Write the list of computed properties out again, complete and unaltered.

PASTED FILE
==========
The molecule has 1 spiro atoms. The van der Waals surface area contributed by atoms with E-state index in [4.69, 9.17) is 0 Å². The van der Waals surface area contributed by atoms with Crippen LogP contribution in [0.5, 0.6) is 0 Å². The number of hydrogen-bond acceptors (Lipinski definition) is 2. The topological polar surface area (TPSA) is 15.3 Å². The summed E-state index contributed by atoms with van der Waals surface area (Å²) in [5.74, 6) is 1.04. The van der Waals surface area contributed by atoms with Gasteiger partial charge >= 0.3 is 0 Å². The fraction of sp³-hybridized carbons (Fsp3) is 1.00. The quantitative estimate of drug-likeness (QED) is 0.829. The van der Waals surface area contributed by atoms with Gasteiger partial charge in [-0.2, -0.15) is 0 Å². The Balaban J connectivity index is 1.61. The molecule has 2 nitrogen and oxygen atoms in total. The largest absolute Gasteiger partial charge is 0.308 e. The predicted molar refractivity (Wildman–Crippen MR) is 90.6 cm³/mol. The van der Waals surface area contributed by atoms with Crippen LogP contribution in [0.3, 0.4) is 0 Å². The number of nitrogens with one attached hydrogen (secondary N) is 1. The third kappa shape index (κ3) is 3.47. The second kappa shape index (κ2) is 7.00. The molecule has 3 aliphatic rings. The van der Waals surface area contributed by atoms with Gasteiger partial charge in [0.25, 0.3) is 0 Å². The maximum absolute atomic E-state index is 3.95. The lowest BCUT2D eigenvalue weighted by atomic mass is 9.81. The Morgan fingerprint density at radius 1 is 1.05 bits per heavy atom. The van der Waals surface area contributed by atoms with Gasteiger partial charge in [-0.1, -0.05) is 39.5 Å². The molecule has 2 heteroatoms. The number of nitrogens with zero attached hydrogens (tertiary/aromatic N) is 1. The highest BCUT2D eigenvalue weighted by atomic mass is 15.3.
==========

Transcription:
The molecule has 1 spiro atoms. The van der Waals surface area contributed by atoms with E-state index in [4.69, 9.17) is 0 Å². The van der Waals surface area contributed by atoms with Crippen LogP contribution in [0.5, 0.6) is 0 Å². The number of hydrogen-bond acceptors (Lipinski definition) is 2. The topological polar surface area (TPSA) is 15.3 Å². The summed E-state index contributed by atoms with van der Waals surface area (Å²) in [5.74, 6) is 1.04. The van der Waals surface area contributed by atoms with Gasteiger partial charge >= 0.3 is 0 Å². The fraction of sp³-hybridized carbons (Fsp3) is 1.00. The quantitative estimate of drug-likeness (QED) is 0.829. The van der Waals surface area contributed by atoms with Gasteiger partial charge in [-0.2, -0.15) is 0 Å². The Balaban J connectivity index is 1.61. The molecule has 2 nitrogen and oxygen atoms in total. The largest absolute Gasteiger partial charge is 0.308 e. The predicted molar refractivity (Wildman–Crippen MR) is 90.6 cm³/mol. The van der Waals surface area contributed by atoms with Crippen LogP contribution in [0.3, 0.4) is 0 Å². The number of nitrogens with one attached hydrogen (secondary N) is 1. The third kappa shape index (κ3) is 3.47. The second kappa shape index (κ2) is 7.00. The molecule has 3 aliphatic rings. The van der Waals surface area contributed by atoms with Gasteiger partial charge in [0.25, 0.3) is 0 Å². The maximum absolute atomic E-state index is 3.95. The lowest BCUT2D eigenvalue weighted by atomic mass is 9.81. The Morgan fingerprint density at radius 1 is 1.05 bits per heavy atom. The van der Waals surface area contributed by atoms with Gasteiger partial charge in [-0.1, -0.05) is 39.5 Å². The molecule has 2 heteroatoms. The number of nitrogens with zero attached hydrogens (tertiary/aromatic N) is 1. The highest BCUT2D eigenvalue weighted by atomic mass is 15.3.